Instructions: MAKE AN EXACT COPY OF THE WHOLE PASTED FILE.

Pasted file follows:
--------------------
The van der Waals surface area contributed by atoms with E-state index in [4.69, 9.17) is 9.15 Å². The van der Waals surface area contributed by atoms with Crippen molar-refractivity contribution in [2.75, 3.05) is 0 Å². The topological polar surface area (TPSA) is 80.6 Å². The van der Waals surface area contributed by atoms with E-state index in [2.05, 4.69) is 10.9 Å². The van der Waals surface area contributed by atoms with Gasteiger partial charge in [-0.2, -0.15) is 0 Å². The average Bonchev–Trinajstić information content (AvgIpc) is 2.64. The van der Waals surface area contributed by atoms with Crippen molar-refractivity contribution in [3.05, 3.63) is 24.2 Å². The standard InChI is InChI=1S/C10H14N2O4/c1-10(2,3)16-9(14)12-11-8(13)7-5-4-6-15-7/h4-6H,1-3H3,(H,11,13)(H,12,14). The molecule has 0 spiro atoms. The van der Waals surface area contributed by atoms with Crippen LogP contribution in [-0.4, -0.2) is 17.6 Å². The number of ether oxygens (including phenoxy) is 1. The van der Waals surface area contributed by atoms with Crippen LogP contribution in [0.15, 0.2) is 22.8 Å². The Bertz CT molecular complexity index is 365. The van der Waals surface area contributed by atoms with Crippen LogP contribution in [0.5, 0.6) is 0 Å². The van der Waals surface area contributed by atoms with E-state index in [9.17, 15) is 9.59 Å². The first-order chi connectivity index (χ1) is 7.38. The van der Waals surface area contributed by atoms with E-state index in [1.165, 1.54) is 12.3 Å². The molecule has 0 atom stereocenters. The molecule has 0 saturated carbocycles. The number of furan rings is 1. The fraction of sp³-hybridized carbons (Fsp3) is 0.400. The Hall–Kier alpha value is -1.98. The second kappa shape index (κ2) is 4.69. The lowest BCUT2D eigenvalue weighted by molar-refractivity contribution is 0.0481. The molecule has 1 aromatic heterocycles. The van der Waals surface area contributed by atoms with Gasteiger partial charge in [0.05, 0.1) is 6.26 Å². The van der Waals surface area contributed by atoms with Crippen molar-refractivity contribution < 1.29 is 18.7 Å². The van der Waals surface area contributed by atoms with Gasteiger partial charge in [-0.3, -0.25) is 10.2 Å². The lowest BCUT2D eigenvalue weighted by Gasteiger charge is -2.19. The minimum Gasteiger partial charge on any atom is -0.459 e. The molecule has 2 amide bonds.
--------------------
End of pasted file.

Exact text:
The van der Waals surface area contributed by atoms with E-state index in [4.69, 9.17) is 9.15 Å². The van der Waals surface area contributed by atoms with Crippen molar-refractivity contribution in [2.75, 3.05) is 0 Å². The topological polar surface area (TPSA) is 80.6 Å². The van der Waals surface area contributed by atoms with E-state index in [2.05, 4.69) is 10.9 Å². The van der Waals surface area contributed by atoms with Gasteiger partial charge in [-0.2, -0.15) is 0 Å². The average Bonchev–Trinajstić information content (AvgIpc) is 2.64. The van der Waals surface area contributed by atoms with Crippen molar-refractivity contribution in [3.05, 3.63) is 24.2 Å². The standard InChI is InChI=1S/C10H14N2O4/c1-10(2,3)16-9(14)12-11-8(13)7-5-4-6-15-7/h4-6H,1-3H3,(H,11,13)(H,12,14). The molecule has 0 spiro atoms. The van der Waals surface area contributed by atoms with Crippen LogP contribution in [-0.4, -0.2) is 17.6 Å². The number of ether oxygens (including phenoxy) is 1. The van der Waals surface area contributed by atoms with Crippen LogP contribution in [0.15, 0.2) is 22.8 Å². The Bertz CT molecular complexity index is 365. The van der Waals surface area contributed by atoms with Crippen LogP contribution in [0.5, 0.6) is 0 Å². The van der Waals surface area contributed by atoms with E-state index in [9.17, 15) is 9.59 Å². The first-order chi connectivity index (χ1) is 7.38. The van der Waals surface area contributed by atoms with E-state index in [1.165, 1.54) is 12.3 Å². The molecule has 0 atom stereocenters. The molecule has 0 saturated carbocycles. The number of furan rings is 1. The fraction of sp³-hybridized carbons (Fsp3) is 0.400. The Hall–Kier alpha value is -1.98. The second kappa shape index (κ2) is 4.69. The lowest BCUT2D eigenvalue weighted by molar-refractivity contribution is 0.0481. The molecule has 1 aromatic heterocycles. The van der Waals surface area contributed by atoms with Gasteiger partial charge in [0.05, 0.1) is 6.26 Å². The van der Waals surface area contributed by atoms with Crippen molar-refractivity contribution < 1.29 is 18.7 Å². The van der Waals surface area contributed by atoms with Gasteiger partial charge in [-0.3, -0.25) is 10.2 Å². The lowest BCUT2D eigenvalue weighted by Gasteiger charge is -2.19. The minimum Gasteiger partial charge on any atom is -0.459 e. The molecule has 2 amide bonds.